If periodic psych evaluations are too much, then evaluations for gun owners and/or CHL holders could be made mandatory. Of course, this only weeds out potential gun offenders. Mass murderers such as Timothy McVeigh will still be out there. And as for CHL holders, here's a little statistic for you:

    In Texas in 2011, there were 65,000 gun crimes. Of these, 121 were committed by CHL holders. I didn't do the math myself, but supposedly that's .018 percent. Most of those were either under the influence of alcohol or revealed their concealed weapon. Revealing your concealed weapon is cited as unlawful carry, since in Texas you are not even allowed to tell someone you are carrying unless its a police officer. So revealing your weapon could be as simple as bending over and your shirt tail rides up. Point is, CHL offenders are in the minority. This statistic will probably be brought up again at a later point in this analysis. It is put here as an example in order to better inform you of the issues when making your opinions on who should be evaluated.

    Another statistic I found was interesting. The rate of inmate mental illness is five times greater (56%) than that of the regular population. Take from that what you will.

    Moving on....

  7. #487


    Gun Legislation:

    Gun control advocates are calling for more restrictive gun legislation. While I hate the idea of it, I cannot be close minded to it. Gun owners must take an open minded stance when addressing this issue. Unfortunately, we as gun owners must preserve our restraint when confronted with those who do not respect our rights. The media often paints us as revolutionary anarchists with a sick perverse affinity for firearms. We must find a way to effectively state our case in an intelligent manner. Unfortunately, the media always focuses on the most extreme advocates as evidence for their arguments. Because of this, we are forced to play their game. Unless we find some connection with those who do not understand us, then our cause is lost.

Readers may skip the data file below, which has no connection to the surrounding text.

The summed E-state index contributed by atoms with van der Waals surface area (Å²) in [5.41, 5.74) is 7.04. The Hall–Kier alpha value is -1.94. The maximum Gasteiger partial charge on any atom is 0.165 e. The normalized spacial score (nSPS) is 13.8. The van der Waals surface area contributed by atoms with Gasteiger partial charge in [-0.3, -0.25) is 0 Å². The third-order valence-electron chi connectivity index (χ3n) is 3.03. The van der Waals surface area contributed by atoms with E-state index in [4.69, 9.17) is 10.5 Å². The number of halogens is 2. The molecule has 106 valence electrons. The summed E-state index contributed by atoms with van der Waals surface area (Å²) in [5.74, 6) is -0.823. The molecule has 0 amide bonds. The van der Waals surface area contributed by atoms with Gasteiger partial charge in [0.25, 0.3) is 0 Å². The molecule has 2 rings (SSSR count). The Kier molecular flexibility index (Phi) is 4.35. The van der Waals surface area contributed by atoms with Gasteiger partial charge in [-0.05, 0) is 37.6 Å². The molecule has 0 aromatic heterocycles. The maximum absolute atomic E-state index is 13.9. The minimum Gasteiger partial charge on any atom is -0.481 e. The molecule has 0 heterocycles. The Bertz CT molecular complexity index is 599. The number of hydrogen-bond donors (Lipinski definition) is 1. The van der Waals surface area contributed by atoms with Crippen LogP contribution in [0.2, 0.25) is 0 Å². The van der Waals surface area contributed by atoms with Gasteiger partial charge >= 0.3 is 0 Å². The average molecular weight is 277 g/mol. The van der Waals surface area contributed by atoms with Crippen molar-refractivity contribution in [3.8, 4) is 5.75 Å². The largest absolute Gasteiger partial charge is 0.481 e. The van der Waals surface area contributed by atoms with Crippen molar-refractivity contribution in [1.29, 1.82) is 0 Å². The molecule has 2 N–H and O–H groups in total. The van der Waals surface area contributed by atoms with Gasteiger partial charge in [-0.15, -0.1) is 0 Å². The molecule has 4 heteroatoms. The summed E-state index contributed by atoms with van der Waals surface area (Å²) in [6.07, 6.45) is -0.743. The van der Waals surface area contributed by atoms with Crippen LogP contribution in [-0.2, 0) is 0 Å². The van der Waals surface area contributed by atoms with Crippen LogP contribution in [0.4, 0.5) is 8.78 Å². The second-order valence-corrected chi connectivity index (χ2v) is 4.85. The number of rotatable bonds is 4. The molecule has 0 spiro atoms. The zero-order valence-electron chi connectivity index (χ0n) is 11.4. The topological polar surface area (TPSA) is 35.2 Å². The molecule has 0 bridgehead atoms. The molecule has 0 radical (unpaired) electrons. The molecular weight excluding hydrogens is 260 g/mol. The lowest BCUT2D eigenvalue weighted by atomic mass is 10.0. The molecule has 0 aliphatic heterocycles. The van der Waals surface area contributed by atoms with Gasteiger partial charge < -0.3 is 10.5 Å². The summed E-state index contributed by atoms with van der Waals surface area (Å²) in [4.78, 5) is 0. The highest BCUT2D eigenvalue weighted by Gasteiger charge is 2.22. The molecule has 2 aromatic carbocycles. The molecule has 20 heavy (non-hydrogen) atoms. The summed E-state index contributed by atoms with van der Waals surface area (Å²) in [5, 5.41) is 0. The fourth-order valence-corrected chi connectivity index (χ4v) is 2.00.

Part of this is to be open minded about gun legislation. If all else fails, then reform to gun legislation is our only answer. But it does not have to take the form of gun restriction.

    A new idea is circulating on expanding the rights of CHL carriers, especially teachers. With the recent shooting, there is outrage over teachers who are prevented from carrying their concealed handguns onto schools. When I was a teacher, I dealt with the same thing. Those unfamiliar or uncomfortable with firearms are opposed to this idea, but in this particular case it does not make sense. We already trust teachers with our children everyday. If they want to do harm to them, nothing is stopping them, especially the trouble they went through to get a firearm AND a CHL. And especially not a Gun Free Zone sign.